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noun\nē-ˈan-dər-ˌtȯl, -ˌthȯl; nā-ˈän-dər-ˌtäl\
Definition of NEANDERTHAL
or Ne·an·der·tal\-ˌtȯl, -ˌtäl\: a hominid (Homo neanderthalensis syn H. sapiens neanderthalensis) known from skeletal remains in Europe, northern Africa, and western Asia that lived from about 30,000 to 200,000 years ago —called also Neanderthal man
: one who suggests a caveman in appearance, mentality, or behavior
— Neanderthal or Neandertaladjective
— Ne·an·der·thal·oid\-ˌtȯ-ˌlȯid, -ˌthȯ-, -ˌtä-\adjective or noun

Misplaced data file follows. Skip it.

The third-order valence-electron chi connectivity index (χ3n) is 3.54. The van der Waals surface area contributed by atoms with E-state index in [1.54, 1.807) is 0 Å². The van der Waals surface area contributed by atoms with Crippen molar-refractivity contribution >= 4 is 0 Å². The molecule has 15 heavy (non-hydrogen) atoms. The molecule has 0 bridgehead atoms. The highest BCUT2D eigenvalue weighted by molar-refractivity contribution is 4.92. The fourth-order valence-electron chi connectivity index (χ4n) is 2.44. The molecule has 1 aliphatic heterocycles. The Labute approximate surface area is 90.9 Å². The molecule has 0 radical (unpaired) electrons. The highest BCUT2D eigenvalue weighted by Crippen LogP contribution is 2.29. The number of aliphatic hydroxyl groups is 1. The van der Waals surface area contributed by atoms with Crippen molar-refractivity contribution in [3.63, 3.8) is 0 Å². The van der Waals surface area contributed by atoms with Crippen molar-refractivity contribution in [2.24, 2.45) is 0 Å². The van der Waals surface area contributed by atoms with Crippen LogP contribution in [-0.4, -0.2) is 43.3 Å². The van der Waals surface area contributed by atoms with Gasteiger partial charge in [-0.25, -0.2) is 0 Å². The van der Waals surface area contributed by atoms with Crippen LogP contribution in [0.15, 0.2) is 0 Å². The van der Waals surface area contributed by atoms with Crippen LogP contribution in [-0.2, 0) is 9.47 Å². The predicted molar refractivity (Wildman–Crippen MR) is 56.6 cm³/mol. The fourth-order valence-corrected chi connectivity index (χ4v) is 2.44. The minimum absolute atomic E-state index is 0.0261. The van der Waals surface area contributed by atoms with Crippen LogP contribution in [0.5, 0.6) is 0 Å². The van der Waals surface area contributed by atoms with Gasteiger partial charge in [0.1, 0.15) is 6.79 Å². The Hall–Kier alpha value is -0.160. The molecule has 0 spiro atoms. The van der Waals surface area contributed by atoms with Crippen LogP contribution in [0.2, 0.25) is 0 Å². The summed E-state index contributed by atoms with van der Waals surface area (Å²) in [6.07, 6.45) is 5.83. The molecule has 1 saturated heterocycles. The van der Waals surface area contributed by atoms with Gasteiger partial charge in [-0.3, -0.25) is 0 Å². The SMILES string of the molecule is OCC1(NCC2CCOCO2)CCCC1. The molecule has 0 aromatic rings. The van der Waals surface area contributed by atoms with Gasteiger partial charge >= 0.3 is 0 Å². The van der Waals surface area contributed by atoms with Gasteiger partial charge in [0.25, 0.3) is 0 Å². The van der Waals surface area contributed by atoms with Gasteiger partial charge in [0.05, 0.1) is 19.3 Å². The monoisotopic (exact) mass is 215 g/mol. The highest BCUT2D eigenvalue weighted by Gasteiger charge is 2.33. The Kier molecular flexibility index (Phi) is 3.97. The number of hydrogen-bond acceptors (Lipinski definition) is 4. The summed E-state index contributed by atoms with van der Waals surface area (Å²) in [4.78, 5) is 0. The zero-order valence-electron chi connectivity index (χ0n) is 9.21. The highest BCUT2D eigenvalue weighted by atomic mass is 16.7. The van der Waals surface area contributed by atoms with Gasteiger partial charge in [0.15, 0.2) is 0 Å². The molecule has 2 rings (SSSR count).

Species of the human genus (Homo) that inhabited much of Europe and the Mediterranean lands c. 200,000–28,000 years ago. The name derives from the discovery in 1856 of remains in a cave above Germany's Neander Valley. Some scholars designate the species as Homo neanderthalensis and do not consider Neanderthals direct ancestors of modern humans (Homo sapiens). Others regard them as a late archaic form of H. sapiens that was absorbed into modern human populations in some areas while simply dying out in others. Neanderthals were short, stout, and powerful. Cranial capacity equaled or surpassed that of modern humans, though their braincases were long, low, and wide. Their limbs were heavy, but they seem to have walked fully erect and had hands as capable as those of modern humans. They were cave dwellers who used fire, wielded stone tools and wooden spears to hunt animals, buried their dead, and cared for their sick or injured. They may have used language and may have practiced a primitive form of religion. See alsoMousterian industry.